6 Goals that Should Precede Sales in your Content StrategyAnita Kirkbride
So often when I meet with small businesses in Halifax to discuss their social media goals, they tell me “sales” like there is no other reason to employ digital marketing. There are actually at least 12 social media goals I can think of and still, many people think it’s all about sales. There are many, many things you can do on social media that have nothing to do with “making sales”, but if you do them well, it will lead to sales. There’s a huge difference between asking for sales and earning them. If sales is the only goal you have for social media, you’re going to have a long road ahead of you because you very likely will have to build an audience, educate them, entertain them and gather information from them before they are going to be willing to listen to your “ad”.
[bctt tweet=”There’s a huge difference between asking for sales and earning them on social media.” username=”anitakirkbride”]
Let’s start by looking at some very broad goals you could set for your social media efforts. Don’t forget that each medium can have different goals. What you do on Facebook can be very different than the goal of your blog or YouTube channel. When you’re building your content strategy, think about what goals can best be met on each network you’re engaging on.
I think this is the most common goal of social media. Every business wants more people to know about their product or service, don’t they? Brand awareness is kind of nebulous and a little more difficult to measure, but there are ways to keep track. I must have found the trick somewhere along the way because I rarely meet a person at a networking event in Halifax who hasn’t heard of Twirp Communications!
Do you have complex products that have a stiff learning curve? Are you advocating for major changes in policy, manufacturing practices, or government? Do you want to show people how your product is made? Social media is a great place to do these things because you have a variety of tools available to help, such as video, blogs, pictures, and music!
Crowdsourcing and Information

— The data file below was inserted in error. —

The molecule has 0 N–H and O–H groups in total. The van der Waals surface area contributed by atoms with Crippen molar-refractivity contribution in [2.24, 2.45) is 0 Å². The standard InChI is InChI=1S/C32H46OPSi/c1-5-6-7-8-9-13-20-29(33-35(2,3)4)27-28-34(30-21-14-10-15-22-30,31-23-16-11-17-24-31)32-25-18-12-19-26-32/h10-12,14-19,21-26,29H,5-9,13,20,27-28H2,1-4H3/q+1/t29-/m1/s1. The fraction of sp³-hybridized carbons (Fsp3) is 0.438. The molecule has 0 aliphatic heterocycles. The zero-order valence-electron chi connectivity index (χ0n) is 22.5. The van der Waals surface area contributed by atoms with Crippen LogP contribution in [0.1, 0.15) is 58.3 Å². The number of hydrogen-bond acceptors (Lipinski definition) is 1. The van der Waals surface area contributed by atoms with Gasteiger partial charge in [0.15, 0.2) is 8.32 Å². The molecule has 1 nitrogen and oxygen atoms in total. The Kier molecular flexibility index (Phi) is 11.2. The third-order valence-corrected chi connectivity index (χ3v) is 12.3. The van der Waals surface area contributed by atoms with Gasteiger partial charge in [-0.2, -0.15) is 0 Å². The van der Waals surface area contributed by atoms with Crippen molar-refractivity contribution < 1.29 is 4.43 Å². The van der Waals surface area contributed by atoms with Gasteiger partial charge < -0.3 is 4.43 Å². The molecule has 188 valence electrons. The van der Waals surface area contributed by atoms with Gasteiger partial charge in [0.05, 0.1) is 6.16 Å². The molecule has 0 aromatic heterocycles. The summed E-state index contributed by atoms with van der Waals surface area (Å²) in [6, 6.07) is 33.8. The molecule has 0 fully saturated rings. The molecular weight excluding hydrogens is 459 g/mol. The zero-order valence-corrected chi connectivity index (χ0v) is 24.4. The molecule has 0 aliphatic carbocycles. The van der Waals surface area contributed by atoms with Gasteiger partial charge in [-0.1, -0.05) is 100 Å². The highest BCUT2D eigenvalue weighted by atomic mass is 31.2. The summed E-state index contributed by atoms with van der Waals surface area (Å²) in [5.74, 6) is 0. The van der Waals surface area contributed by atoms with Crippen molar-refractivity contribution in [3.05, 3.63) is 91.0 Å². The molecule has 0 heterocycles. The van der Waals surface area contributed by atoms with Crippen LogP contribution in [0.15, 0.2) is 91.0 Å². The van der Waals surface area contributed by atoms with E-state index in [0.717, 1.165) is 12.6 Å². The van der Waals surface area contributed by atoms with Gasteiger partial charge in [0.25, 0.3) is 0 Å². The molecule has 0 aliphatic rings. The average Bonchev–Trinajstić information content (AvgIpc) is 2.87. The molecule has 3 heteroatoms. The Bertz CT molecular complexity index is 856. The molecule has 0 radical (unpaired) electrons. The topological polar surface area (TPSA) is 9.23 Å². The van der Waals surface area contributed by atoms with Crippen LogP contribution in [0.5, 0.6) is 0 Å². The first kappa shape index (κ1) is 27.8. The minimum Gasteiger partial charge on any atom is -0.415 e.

This is a great goal if you’re looking for new ideas for products. In Halifax we have a few local small businesses that are great at crowdsourcing ideas like flavour of the week, new chocolate concoctions, or naming the soccer team’s mascot.
Positioning Yourself as an Expert
This one may speak more to service providers. What are you doing in your social media efforts to make yourself the expert in your field? If this is your goal, I hope you’re not using Facebook to post jokes and snide remarks. This blog post has more ideas on what to post if your content strategy centers on becoming the expert in your field.
If you’re posting funny videos, jokes and cartoons, I hope your goal is simply to entertain your followers. This may be a great goal for a budding comedian, but it’s not likely what a real estate investment advisor wants to be doing. Some big brands are great at providing content that entertains. Need ideas? Check out Oreo, Taco Bell, or Old Spice.
Reputation Management and Customer Satisfaction
I’m going to go out on a limb here and posit that most of you still aren’t thinking about these two things as goals. Be prepared to get on these with lightning speed, however. Once you take to social media, the water on the beans can change in an instant and you may find yourself on a Saturday night telling the hoards you’re sorry about something an employee did, or answering questions about backorders, missed orders or wrong orders.
On the other hand, if you take the time to build a relationship with your fans and followers, they may take care of those negative nellys for you. I’ve seen many instances where loyal customers defend a company against negative comments on social media. The beauty and the pitfall of social media are one and the same: the ability to get direct feedback from customers. When it is good, it is very, very good. But when it is bad…
Remember, sales in and of itself is not a good content strategy goal for most businesses. You need to build trust and authority before people are going to be willing to buy products or services from you through social media. Your social media presence may even be a back up for in person interactions. Social media can’t replace all communications and sometimes we still need to meet for coffee or go into a store to feel the fabric of the couch we’re planning to buy. So, instead of building your content strategy around sales, make your goal to build relationships and awareness so that people WANT to do business with you when they are ready for your product or service.